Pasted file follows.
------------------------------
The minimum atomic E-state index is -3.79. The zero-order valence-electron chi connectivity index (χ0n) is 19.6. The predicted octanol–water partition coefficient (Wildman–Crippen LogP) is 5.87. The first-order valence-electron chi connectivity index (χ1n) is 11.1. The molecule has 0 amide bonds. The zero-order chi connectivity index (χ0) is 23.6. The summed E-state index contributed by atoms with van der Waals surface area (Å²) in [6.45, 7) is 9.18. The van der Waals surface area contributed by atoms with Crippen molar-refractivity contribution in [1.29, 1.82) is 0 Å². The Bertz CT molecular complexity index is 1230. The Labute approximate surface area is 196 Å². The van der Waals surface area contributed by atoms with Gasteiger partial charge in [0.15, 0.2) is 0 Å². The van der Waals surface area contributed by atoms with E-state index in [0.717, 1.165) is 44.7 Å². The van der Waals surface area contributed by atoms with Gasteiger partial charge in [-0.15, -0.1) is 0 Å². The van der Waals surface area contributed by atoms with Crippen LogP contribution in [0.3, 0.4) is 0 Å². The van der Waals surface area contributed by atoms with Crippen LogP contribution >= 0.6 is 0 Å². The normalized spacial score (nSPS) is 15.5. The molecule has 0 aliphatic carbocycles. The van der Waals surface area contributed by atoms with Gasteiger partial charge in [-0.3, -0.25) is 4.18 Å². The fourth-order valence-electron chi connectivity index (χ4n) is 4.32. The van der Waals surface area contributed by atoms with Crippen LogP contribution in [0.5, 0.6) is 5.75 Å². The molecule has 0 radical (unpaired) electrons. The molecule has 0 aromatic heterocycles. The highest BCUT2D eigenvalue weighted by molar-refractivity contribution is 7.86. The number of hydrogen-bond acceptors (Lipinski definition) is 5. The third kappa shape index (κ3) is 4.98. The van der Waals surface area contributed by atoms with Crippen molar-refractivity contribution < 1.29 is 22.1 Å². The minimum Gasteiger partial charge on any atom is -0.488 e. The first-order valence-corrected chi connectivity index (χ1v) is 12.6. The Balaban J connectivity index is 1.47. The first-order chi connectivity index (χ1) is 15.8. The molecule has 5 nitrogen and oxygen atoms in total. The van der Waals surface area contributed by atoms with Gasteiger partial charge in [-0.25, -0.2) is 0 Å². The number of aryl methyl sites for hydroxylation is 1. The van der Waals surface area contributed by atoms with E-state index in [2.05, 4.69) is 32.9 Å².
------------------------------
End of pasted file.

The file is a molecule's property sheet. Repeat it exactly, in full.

The minimum atomic E-state index is -3.79. The zero-order valence-electron chi connectivity index (χ0n) is 19.6. The predicted octanol–water partition coefficient (Wildman–Crippen LogP) is 5.87. The first-order valence-electron chi connectivity index (χ1n) is 11.1. The molecule has 0 amide bonds. The zero-order chi connectivity index (χ0) is 23.6. The summed E-state index contributed by atoms with van der Waals surface area (Å²) in [6.45, 7) is 9.18. The van der Waals surface area contributed by atoms with Crippen molar-refractivity contribution in [1.29, 1.82) is 0 Å². The Bertz CT molecular complexity index is 1230. The Labute approximate surface area is 196 Å². The van der Waals surface area contributed by atoms with Gasteiger partial charge in [0.15, 0.2) is 0 Å². The van der Waals surface area contributed by atoms with E-state index in [0.717, 1.165) is 44.7 Å². The van der Waals surface area contributed by atoms with Gasteiger partial charge in [-0.15, -0.1) is 0 Å². The van der Waals surface area contributed by atoms with Crippen LogP contribution in [0.3, 0.4) is 0 Å². The van der Waals surface area contributed by atoms with Crippen LogP contribution >= 0.6 is 0 Å². The normalized spacial score (nSPS) is 15.5. The molecule has 0 aliphatic carbocycles. The van der Waals surface area contributed by atoms with Gasteiger partial charge in [-0.3, -0.25) is 4.18 Å². The fourth-order valence-electron chi connectivity index (χ4n) is 4.32. The van der Waals surface area contributed by atoms with Crippen LogP contribution in [0.5, 0.6) is 5.75 Å². The molecule has 0 radical (unpaired) electrons. The molecule has 0 aromatic heterocycles. The highest BCUT2D eigenvalue weighted by molar-refractivity contribution is 7.86. The number of hydrogen-bond acceptors (Lipinski definition) is 5. The third kappa shape index (κ3) is 4.98. The van der Waals surface area contributed by atoms with Crippen molar-refractivity contribution < 1.29 is 22.1 Å². The minimum Gasteiger partial charge on any atom is -0.488 e. The first-order valence-corrected chi connectivity index (χ1v) is 12.6. The Balaban J connectivity index is 1.47. The first-order chi connectivity index (χ1) is 15.8. The molecule has 5 nitrogen and oxygen atoms in total. The van der Waals surface area contributed by atoms with Gasteiger partial charge in [-0.25, -0.2) is 0 Å². The number of aryl methyl sites for hydroxylation is 1. The van der Waals surface area contributed by atoms with E-state index in [2.05, 4.69) is 32.9 Å².